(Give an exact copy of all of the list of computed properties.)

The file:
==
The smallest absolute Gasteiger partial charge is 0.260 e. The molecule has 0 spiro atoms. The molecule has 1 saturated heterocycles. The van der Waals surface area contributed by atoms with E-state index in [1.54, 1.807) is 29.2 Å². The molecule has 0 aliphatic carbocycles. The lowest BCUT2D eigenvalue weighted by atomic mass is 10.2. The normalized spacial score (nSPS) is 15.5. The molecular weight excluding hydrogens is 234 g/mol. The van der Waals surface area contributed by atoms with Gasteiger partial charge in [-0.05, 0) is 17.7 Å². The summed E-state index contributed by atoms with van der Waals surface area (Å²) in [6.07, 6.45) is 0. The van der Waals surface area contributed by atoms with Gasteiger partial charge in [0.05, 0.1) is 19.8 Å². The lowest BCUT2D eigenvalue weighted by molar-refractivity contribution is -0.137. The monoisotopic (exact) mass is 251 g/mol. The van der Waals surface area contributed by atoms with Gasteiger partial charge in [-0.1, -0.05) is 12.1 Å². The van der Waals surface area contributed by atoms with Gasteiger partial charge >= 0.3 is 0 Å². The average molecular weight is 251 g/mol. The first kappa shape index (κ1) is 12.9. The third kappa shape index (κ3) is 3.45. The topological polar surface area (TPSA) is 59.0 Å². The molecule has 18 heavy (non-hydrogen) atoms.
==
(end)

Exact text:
The smallest absolute Gasteiger partial charge is 0.260 e. The molecule has 0 spiro atoms. The molecule has 1 saturated heterocycles. The van der Waals surface area contributed by atoms with E-state index in [1.54, 1.807) is 29.2 Å². The molecule has 0 aliphatic carbocycles. The lowest BCUT2D eigenvalue weighted by atomic mass is 10.2. The normalized spacial score (nSPS) is 15.5. The molecular weight excluding hydrogens is 234 g/mol. The van der Waals surface area contributed by atoms with Gasteiger partial charge in [-0.05, 0) is 17.7 Å². The summed E-state index contributed by atoms with van der Waals surface area (Å²) in [6.07, 6.45) is 0. The van der Waals surface area contributed by atoms with Gasteiger partial charge in [0.05, 0.1) is 19.8 Å². The lowest BCUT2D eigenvalue weighted by molar-refractivity contribution is -0.137. The monoisotopic (exact) mass is 251 g/mol. The van der Waals surface area contributed by atoms with Gasteiger partial charge in [-0.1, -0.05) is 12.1 Å². The van der Waals surface area contributed by atoms with Gasteiger partial charge >= 0.3 is 0 Å². The average molecular weight is 251 g/mol. The first kappa shape index (κ1) is 12.9. The third kappa shape index (κ3) is 3.45. The topological polar surface area (TPSA) is 59.0 Å². The molecule has 18 heavy (non-hydrogen) atoms.